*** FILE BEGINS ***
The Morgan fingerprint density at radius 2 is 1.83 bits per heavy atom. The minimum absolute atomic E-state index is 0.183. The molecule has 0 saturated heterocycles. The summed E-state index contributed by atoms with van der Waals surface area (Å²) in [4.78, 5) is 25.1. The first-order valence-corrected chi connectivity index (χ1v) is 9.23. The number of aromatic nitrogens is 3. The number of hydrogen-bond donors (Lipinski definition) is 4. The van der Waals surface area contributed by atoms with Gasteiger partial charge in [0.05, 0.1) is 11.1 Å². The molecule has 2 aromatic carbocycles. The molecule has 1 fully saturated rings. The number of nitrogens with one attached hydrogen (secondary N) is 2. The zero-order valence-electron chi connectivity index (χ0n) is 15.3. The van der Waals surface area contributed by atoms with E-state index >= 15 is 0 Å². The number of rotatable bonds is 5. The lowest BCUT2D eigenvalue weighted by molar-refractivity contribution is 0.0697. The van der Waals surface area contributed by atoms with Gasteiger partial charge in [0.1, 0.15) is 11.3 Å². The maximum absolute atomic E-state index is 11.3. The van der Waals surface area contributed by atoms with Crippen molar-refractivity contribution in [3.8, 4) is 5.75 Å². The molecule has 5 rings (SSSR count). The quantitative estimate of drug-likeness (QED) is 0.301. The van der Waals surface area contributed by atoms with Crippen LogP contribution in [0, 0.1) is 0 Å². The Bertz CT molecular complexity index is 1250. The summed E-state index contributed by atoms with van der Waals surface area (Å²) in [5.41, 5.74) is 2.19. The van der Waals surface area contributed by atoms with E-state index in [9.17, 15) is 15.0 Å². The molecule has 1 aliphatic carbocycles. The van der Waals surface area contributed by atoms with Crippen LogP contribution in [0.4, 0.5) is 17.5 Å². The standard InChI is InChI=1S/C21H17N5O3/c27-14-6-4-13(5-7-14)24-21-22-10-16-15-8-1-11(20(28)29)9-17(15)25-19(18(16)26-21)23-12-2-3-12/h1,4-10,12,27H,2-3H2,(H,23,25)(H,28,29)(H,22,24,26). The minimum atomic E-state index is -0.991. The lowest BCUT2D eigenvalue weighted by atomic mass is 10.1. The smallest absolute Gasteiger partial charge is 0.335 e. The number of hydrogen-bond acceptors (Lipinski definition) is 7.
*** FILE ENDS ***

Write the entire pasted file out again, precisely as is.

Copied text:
The Morgan fingerprint density at radius 2 is 1.83 bits per heavy atom. The minimum absolute atomic E-state index is 0.183. The molecule has 0 saturated heterocycles. The summed E-state index contributed by atoms with van der Waals surface area (Å²) in [4.78, 5) is 25.1. The first-order valence-corrected chi connectivity index (χ1v) is 9.23. The number of aromatic nitrogens is 3. The number of hydrogen-bond donors (Lipinski definition) is 4. The van der Waals surface area contributed by atoms with Gasteiger partial charge in [0.05, 0.1) is 11.1 Å². The molecule has 2 aromatic carbocycles. The molecule has 1 fully saturated rings. The number of nitrogens with one attached hydrogen (secondary N) is 2. The zero-order valence-electron chi connectivity index (χ0n) is 15.3. The van der Waals surface area contributed by atoms with E-state index >= 15 is 0 Å². The number of rotatable bonds is 5. The lowest BCUT2D eigenvalue weighted by molar-refractivity contribution is 0.0697. The van der Waals surface area contributed by atoms with Gasteiger partial charge in [0.1, 0.15) is 11.3 Å². The maximum absolute atomic E-state index is 11.3. The van der Waals surface area contributed by atoms with Crippen molar-refractivity contribution in [3.8, 4) is 5.75 Å². The molecule has 5 rings (SSSR count). The quantitative estimate of drug-likeness (QED) is 0.301. The van der Waals surface area contributed by atoms with Crippen LogP contribution in [0, 0.1) is 0 Å². The Bertz CT molecular complexity index is 1250. The summed E-state index contributed by atoms with van der Waals surface area (Å²) in [5.41, 5.74) is 2.19. The van der Waals surface area contributed by atoms with E-state index in [9.17, 15) is 15.0 Å². The molecule has 1 aliphatic carbocycles. The van der Waals surface area contributed by atoms with Crippen LogP contribution in [0.4, 0.5) is 17.5 Å². The standard InChI is InChI=1S/C21H17N5O3/c27-14-6-4-13(5-7-14)24-21-22-10-16-15-8-1-11(20(28)29)9-17(15)25-19(18(16)26-21)23-12-2-3-12/h1,4-10,12,27H,2-3H2,(H,23,25)(H,28,29)(H,22,24,26). The minimum atomic E-state index is -0.991. The lowest BCUT2D eigenvalue weighted by atomic mass is 10.1. The smallest absolute Gasteiger partial charge is 0.335 e. The number of hydrogen-bond acceptors (Lipinski definition) is 7.